We are happy to share news and invite you to download a series of guidebooks that are results of the Erasmus+ project “Educational Spaces 21. Open up!” implemented in years 2014-2016 by the Polish-German-Swedish consortium. Many interesting materials and information you will be able to find on the website www.eduspaces.eu
The project “Educational Spaces 21. Open up!” examined openness of the schools in three aspects: architectural, technological and socio-cultural. Based on the extensive research and observing good practices in various schools in Poland, Germany, Sweden, and other European countries, the authors of the project wrote and issued a series of four guidebooks presenting essential ideas and best practice examples for designing modern and learning-rich learning environments. The whole series is not a collection of ready-to-use recipes for modern education. It is rather an inspiring material that could bring a tipping point to your schools and initiate a change for the benefit of your school society.
There are four volumes ready-to-download as PDF of EPUB files at http://www.eduspaces.eu/p/guidebooks.html
1. Educational Spaces 21 - Introduction guidebook explains how physical, technological and social spheres are interconnected with themselves and pedagogy. The focus is on several important questions: What should the 21st Centrury learning environment look like?; How we understand learning environments?; What is the purpose of school nowadays?; How to open schools for more innovative approaches and pedagogy?
2. The first part of the series titled Physical and Architectural Learning Environments (Vol. 1) discusses the school in terms of its architectural design in response to the needs of 21st century students. The book looks for a recipe for an optimal learning environment, both in the classroom and outside. It talks about the school and its relation to the environment, learning process and the local community, reaching the conclusion that aesthetic changes in the school buildings and classrooms should be made in response to the changed mindset of the students and teachers as well as the pedagogy and values the school wants to promote. Not only this volume will help teachers to initiate change but it might be a good inspiring material for designers and architects.
3. The second part of the series is titled Virtual and Technological Learning Environments (Vol. 2) . It examines the potential of modern technologies in the 21st Century schools not only in terms of the infrastructure but also the redefinition of the learning process. It considers the foundations of the technology-enhanced learning like the Internet connection speed and hardware but also talks about the possibilities the use of IT can bring to the classroom and beyond. The authors conclude that thoughtful and purposeful use of modern technologies in schools should be clearly connected with the pedagogical approach and should serve as the means to an end.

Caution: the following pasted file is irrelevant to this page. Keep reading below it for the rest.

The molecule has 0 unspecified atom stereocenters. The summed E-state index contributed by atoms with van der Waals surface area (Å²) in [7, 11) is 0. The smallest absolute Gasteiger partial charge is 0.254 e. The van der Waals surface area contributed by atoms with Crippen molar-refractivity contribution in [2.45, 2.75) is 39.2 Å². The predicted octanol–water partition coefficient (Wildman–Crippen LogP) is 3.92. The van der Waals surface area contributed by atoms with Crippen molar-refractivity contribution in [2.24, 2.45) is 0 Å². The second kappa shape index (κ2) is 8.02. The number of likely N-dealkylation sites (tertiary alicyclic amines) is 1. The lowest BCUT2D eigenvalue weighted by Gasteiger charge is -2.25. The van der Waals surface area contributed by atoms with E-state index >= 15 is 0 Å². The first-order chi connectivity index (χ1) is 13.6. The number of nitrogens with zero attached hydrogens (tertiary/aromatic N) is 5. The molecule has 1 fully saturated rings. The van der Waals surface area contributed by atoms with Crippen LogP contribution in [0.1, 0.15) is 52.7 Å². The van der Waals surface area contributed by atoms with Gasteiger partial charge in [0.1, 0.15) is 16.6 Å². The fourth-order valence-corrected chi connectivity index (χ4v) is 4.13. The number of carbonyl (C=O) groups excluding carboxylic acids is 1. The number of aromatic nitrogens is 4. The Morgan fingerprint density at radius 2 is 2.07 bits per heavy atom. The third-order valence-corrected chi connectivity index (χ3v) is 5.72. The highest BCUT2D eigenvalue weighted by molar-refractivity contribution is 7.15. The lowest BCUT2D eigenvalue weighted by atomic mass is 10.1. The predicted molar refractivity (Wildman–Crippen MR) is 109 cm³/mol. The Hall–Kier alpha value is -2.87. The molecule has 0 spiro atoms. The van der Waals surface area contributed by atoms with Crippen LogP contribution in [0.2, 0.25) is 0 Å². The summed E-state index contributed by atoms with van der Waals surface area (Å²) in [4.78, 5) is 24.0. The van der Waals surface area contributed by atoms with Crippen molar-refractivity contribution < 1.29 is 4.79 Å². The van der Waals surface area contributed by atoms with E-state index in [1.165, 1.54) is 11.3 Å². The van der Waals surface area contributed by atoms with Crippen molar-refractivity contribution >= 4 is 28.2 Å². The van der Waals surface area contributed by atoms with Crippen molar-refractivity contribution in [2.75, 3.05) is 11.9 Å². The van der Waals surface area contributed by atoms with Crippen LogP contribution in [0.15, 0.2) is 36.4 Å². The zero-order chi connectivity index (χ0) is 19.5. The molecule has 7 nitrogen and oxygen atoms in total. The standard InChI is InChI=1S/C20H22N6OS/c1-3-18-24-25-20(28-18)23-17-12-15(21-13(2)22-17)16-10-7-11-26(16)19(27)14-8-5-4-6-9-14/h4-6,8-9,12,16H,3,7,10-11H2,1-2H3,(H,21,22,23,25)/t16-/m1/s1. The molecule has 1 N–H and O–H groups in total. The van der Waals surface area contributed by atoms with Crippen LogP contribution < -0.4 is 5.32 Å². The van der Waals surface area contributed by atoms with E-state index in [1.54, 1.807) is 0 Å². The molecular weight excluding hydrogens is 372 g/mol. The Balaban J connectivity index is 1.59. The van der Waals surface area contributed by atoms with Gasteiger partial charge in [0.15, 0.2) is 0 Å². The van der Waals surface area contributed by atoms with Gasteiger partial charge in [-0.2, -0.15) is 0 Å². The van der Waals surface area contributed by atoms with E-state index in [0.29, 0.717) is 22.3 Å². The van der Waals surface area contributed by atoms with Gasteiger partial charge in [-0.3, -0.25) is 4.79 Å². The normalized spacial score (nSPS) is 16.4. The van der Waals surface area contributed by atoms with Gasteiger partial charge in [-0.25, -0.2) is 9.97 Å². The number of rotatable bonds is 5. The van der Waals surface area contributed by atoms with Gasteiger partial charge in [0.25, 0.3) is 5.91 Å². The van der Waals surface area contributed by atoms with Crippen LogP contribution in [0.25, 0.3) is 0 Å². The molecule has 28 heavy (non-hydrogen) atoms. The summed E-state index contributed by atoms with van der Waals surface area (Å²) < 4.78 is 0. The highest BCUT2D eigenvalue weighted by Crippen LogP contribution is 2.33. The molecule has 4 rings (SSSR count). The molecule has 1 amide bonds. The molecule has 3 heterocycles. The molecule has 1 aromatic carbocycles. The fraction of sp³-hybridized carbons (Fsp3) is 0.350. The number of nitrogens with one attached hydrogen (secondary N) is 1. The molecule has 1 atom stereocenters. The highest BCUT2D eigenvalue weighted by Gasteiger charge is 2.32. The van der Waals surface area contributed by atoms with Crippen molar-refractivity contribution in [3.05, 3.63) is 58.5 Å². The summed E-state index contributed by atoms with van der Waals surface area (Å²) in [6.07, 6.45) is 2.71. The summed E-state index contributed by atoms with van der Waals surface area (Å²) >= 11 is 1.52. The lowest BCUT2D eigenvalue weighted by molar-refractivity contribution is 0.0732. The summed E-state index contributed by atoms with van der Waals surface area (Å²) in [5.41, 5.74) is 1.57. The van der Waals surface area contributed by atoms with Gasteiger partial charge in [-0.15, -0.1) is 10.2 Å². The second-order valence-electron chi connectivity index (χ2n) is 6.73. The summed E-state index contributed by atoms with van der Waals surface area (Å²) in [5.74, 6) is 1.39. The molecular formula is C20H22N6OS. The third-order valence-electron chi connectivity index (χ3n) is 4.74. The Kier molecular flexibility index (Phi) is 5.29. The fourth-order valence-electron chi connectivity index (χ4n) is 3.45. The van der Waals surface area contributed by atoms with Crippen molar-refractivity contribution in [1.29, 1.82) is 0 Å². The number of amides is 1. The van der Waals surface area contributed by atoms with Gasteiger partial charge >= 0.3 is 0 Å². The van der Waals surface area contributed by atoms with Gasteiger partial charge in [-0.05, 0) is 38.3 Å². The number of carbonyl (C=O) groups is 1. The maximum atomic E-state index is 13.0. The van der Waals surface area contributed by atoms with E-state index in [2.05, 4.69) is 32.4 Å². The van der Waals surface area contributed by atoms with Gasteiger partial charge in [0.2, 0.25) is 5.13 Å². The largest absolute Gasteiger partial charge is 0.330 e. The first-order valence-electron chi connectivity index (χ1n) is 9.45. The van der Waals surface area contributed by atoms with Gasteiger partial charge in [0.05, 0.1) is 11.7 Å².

4. Last part of the series titled Social and Cultural Learning Environments (Vol. 3) reviews the context the schools as set in. It builds on the notion of openness of the school for the collaboration both between the students and teachers, and the local community. Schools do not exist in the air bubble. The socio-cultural context they are situated in plays a vital role in the design of the modern school that should treasure local traditions as well as teach open-mindedness and discuss global issues. The authors talk about the school as a space for the creation of relationships and communities opened for diversity, schools going outside to support the neighborhood and inviting local communities into schools. Open schools go outside of the comfort zone, beyond stereotypes and adapt to the new roles.
The four volumes of the Educational Spaces 21. Open up! publications are a must-read to all of the people who are interested in re-designing their schools and opening them up to the students, parents, and local communities.
We hope you will like the series and find out many inspirations there. Please share it with schools in your countries as this material might inspire them to change the learning environment for the benefit of students.
If you have any questions or would like to co-operate with our foundations in the subject of learning environments, feel free to contact me: Marcin Polak, THINK! Foundation, Warsaw, Poland, firstname.lastname@example.org .
Chairman of the Council
E. Ciolka 12 lok. 209
01-402 Warszawa, Poland
tel. +48-22-642 22 40
mob. +48-609 084 465